Nick Herbert calls for review of abortion laws

Arundel & South Downs MP Nick Herbert has called for a review of Britain’s abortion laws, arguing that advances in medical science now require a lower time limit than the current 24 weeks.


The MP was speaking after he voted in favour of the Termination of Pregnancy (Counselling and Miscellaneous Provisions) Bill receiving a Second Reading in the House of Commons.

The Bill, which was introduced by Conservative MP Ann Winterton on Tuesday (5 June), sought to require women seeking an abortion to be counselled and briefed on the possible ill-effects and then to have a seven day cooling off period before undertaking the procedure.

Recent research shows that 78 per cent of women would like a compulsory cooling off period between diagnosis of pregnancy and abortion, 85 per cent want more help to be given to those who want to keep their baby, 87 per cent think that public funds should go to charities offering alternatives and that 96 per cent want a right to be fully informed about the health risks involved in abortion.

However, the Bill was defeated in the Commons by 182 votes to 107.

Britain's abortion laws date back 40 years when a Private Member's Bill introduced by David Steel led to the passing of the Abortion Act 1967.  When the law was introduced there were only 24,000 abortions in Britain a year.  This figure now stands at just below 200,000.

Current law permits an abortion to take place anywhere up to 24 weeks into the pregnancy but recent statistics show that 67 per cent of abortions are carried out before 10 weeks of pregnancy and 89 per cent before 13 weeks.

The 24 week time limit for an abortion, except in an emergency, is increasingly being called into question as a result of medical advances which have seen more and more babies being delivered successfully prematurely and surviving.  Twenty years ago only around 20 per cent of those babies weighing less than one kilo at birth survived.  This figure is now over 80 per cent.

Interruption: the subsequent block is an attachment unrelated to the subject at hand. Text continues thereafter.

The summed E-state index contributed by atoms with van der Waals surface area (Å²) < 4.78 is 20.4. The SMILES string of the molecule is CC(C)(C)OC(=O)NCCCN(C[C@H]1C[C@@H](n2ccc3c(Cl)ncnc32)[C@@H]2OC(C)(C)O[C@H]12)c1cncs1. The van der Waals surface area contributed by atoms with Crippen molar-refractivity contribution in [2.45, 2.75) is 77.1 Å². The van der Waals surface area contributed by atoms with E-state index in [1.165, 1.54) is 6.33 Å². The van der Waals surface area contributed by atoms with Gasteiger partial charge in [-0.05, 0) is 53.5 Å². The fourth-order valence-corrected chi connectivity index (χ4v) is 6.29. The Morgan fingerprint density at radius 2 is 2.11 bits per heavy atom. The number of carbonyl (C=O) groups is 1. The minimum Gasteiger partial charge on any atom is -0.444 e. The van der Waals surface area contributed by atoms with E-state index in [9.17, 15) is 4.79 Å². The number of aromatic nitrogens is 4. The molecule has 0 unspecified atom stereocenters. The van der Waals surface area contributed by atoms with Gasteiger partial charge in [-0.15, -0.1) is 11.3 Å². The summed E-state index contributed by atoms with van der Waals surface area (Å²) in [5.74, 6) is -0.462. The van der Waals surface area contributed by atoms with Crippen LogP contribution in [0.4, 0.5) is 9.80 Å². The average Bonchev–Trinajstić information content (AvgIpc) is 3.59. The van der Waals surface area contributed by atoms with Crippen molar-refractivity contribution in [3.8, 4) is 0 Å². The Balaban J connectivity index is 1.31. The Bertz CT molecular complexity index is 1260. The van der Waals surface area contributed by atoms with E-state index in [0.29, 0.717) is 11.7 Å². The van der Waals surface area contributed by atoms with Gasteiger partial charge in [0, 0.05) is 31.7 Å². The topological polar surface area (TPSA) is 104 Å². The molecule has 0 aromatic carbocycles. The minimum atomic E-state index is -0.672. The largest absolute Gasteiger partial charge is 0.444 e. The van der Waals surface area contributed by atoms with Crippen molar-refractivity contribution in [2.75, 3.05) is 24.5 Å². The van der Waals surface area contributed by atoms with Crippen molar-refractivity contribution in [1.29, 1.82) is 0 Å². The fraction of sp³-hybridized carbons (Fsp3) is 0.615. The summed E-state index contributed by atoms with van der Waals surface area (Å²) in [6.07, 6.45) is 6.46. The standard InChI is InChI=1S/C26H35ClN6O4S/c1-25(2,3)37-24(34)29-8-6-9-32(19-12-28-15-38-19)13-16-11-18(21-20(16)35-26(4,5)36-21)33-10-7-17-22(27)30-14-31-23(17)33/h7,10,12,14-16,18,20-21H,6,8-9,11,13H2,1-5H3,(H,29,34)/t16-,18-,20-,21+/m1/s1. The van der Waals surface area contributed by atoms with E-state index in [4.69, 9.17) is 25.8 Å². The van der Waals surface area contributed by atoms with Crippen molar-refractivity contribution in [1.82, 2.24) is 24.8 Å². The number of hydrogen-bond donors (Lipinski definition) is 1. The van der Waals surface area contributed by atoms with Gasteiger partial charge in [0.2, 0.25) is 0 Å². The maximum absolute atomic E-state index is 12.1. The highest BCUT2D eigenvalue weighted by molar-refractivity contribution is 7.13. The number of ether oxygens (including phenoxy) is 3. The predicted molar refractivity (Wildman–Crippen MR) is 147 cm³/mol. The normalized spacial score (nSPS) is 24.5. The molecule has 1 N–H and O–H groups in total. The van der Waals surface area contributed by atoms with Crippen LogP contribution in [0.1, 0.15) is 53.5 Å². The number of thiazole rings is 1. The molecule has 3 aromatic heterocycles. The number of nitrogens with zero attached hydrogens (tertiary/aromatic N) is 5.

Following the vote, Nick Herbert commented: "I believe that every abortion is a tragedy and that we must do all we can to ensure that women seeking the procedure do so based on the fullest possible information and after a period of consideration."

The MP added: "This year is the fortieth anniversary of the Abortion Act 1967.  Since there have been significant advances in the science and medicine upon which the legislation was based, I think that it is time to review it.

"If the opportunity arises, I will vote in favour of a reduction of the 24 week time limit."



Notes for Editors

1. The text of Ann Winterton MP's Bill was as follows:

"That leave be given to bring in a Bill to require counselling of a pregnant woman as a condition of her consent to termination of her pregnancy; to require the pregnant woman to see a registered medical practitioner prior to receiving counselling; to introduce a minimum period of 7 days following counselling before registered medical practitioners may certify an opinion referred to in section 1(1) of the Abortion Act 1967; to require the forms used for certifying and giving notice of the reason for termination of a pregnancy to state risk to the physical and mental health of the pregnant woman as separate grounds for abortion; and for connected purposes."

2. The transcript of the debate on Ann Winterton MP's Bill, which took place on Tuesday 5 June, can be found at:

Alexander Black